I would, because it was entertaining and I enjoyed it.
The performance was excellent, and the different accents were very well done. The one thing about the performance that I'd say wasn't perfect was the speed of it. The delivery seemed slower and more drawn out than most others. I would suggest starting this book at at least 1.5 or 2 times the normal speed.
It definitely made me laugh. It's certainly unsettling and makes you think, but there's nothing to make anyone cry.
Just about everyone knows someone like the main character, who is a paranoid, over-the-top, right-wing conspiracy theorist. It's a little unsettling to be inside the head of someone like this, but the books still manages to be hilarious.
Definitely an interesting but weird read.
At times I felt that the author overdone it with the protagonist, with his extreme views and all that. But going forward, I realized that he was spot on.
I read nothing that is popular.
John DiFelice is a brilliant writer. At first, I really thought that he was a far right Republican, bashing our current administration, but then I understand the satire in "American Zeroes" with his main character going on a drug trip and getting ready for a fictional doomsday. There is a lot of Ayn rand's reference, which I don't standby at all, but understand the concept for this book.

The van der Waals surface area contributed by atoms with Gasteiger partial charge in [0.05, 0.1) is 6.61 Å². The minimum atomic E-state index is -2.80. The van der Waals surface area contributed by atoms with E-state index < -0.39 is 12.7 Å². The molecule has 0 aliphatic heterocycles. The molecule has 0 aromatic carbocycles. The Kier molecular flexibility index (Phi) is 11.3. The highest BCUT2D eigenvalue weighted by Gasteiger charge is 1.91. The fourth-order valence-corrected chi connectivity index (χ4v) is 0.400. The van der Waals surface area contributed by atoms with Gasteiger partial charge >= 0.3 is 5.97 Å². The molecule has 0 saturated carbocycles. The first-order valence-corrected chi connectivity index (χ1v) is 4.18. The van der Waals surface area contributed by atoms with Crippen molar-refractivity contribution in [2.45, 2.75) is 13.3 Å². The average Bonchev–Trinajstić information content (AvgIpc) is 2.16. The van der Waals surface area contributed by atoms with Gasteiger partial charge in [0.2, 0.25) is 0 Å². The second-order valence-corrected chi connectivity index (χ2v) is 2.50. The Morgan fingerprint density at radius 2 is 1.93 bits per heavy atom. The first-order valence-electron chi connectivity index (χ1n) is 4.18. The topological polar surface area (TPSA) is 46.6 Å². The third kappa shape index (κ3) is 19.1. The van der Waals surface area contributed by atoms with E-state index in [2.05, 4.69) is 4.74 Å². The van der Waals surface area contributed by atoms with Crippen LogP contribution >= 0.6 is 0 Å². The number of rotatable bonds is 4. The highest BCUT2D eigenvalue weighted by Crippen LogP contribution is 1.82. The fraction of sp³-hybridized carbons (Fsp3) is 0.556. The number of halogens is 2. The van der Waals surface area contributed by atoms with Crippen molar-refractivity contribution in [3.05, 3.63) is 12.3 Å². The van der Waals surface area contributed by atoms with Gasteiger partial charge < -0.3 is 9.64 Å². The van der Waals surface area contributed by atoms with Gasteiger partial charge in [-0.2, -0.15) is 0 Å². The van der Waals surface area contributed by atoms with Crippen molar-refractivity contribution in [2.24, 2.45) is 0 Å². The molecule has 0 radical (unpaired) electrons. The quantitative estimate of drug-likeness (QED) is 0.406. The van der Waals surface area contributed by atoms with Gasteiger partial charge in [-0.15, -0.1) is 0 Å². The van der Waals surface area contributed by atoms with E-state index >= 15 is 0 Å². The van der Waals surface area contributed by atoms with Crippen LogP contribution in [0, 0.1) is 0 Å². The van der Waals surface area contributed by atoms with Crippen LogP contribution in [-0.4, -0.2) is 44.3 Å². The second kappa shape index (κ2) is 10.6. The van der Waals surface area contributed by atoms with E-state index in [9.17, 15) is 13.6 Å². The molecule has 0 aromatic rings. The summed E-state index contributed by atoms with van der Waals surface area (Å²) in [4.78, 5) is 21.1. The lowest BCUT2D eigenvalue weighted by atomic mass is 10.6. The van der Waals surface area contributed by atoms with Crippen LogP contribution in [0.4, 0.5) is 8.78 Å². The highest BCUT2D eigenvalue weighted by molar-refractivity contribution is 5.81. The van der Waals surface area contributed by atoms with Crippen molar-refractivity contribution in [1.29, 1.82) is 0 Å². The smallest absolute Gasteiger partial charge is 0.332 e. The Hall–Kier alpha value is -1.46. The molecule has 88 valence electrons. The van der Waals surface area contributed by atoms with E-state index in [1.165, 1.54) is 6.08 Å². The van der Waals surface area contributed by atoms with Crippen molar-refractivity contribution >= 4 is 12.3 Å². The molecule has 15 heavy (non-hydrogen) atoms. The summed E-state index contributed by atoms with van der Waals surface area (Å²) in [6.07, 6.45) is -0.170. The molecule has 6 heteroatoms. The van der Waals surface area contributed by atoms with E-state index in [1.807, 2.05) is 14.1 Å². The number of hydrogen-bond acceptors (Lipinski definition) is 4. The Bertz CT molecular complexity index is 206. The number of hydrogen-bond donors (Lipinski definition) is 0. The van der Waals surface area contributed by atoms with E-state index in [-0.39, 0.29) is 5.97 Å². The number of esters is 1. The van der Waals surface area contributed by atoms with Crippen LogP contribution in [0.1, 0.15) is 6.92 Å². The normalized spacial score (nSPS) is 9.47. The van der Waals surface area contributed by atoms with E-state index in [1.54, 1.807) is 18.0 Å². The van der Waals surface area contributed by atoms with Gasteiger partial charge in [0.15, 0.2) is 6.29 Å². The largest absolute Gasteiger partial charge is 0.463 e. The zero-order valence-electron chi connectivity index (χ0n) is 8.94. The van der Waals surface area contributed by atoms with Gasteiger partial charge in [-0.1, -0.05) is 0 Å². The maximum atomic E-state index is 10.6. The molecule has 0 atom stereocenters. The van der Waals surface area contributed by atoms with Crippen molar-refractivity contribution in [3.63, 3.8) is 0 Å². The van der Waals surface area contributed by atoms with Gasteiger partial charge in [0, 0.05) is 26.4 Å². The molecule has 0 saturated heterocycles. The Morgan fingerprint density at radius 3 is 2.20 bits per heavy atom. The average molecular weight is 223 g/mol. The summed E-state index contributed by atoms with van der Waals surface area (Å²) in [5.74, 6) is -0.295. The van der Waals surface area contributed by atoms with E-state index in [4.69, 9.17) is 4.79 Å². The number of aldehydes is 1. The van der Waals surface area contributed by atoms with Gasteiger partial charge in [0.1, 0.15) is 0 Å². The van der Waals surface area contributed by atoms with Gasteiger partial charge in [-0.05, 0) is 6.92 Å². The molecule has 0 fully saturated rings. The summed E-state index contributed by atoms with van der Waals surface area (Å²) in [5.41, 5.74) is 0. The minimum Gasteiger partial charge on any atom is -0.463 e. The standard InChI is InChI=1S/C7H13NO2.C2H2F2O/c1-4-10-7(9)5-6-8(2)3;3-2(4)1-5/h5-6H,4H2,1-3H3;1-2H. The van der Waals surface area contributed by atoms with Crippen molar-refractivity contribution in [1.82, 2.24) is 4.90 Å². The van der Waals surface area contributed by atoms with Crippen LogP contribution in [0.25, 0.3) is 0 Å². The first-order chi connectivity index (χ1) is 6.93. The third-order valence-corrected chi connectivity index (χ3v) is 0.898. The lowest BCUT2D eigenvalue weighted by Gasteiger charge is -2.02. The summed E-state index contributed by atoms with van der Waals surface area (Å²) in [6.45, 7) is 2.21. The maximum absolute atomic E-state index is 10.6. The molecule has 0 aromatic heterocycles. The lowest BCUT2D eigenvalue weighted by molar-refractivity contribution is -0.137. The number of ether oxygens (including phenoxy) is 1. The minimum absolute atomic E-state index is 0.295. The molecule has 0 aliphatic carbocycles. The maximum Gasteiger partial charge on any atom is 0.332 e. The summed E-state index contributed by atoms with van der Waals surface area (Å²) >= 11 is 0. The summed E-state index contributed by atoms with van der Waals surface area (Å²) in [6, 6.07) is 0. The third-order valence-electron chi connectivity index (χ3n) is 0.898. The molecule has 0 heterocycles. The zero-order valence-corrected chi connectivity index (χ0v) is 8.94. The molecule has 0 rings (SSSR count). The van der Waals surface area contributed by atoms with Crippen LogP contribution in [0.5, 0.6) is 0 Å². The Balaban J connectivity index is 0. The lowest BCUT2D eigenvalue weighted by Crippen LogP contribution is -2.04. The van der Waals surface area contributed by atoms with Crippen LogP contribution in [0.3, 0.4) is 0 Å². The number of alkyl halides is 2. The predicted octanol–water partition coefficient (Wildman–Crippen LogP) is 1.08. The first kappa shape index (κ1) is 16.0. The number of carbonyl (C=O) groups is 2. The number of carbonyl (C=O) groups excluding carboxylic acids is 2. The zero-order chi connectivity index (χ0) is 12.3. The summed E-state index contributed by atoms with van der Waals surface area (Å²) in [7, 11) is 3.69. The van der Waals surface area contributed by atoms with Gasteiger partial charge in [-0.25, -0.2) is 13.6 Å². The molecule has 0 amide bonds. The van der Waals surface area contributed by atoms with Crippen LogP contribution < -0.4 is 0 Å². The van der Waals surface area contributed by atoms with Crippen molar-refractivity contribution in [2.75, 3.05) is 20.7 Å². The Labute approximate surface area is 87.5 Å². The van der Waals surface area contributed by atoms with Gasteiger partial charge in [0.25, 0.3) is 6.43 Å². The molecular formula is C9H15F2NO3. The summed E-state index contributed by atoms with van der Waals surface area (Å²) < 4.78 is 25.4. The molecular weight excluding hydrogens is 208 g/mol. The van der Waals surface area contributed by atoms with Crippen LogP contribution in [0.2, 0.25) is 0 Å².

DiFelice combines pop cultures, terrorism, and his view of the United States is very humorous at times. "American Zeroes" is not a punch in your face political propaganda, but it is more like a time capsule of what has been going on since 9/11. Very well written and extremely clever. Instead of thumping us on the head with political rhetoric, John wrote his views on what is going on in our society by writing a fictional story.
Too many to count. There were a lot of interesting plot twists that showcase the author's writing skills but there is still so much to clear up that we will never know. I guess that is the beauty of the zero.
It made me think.
This story is the epitome of the new "alt-right", fascist movement going on in the United States after the election of Donald Trump. It's scary to see how ill informed and uneducated in the ways of the world and surrounds of the protagonist is a stereotypical loser (or zero, get it!) that deserves a deeper look and, maybe, even a second listen. His thoughts and actions are being echoed daily after the election so things have become a little too real for me to thoroughly enjoy this book.
Teddy Bear of a Man wandering the desert wasteland of Mohave County Arizona. Walking 5 miles a day with my dog while listening to Audible,
The main character has no growth or change in his journey. I know it is satire but he is such a unlikable character that it was hard to sit threw. I would change Jeremiah in the end and at least give him some personal growth to see that he needs to change. But the Satire has a strong bias in it against many of the libertarian values.
The book jumped around and did not follow a good linear plot due to the drug use and for me that was just really annoying. The plot devices just were not great His dislike of the values of the Right-wing were really over the top in the satire.
No I have not It was his performance that got me to finish this audio book.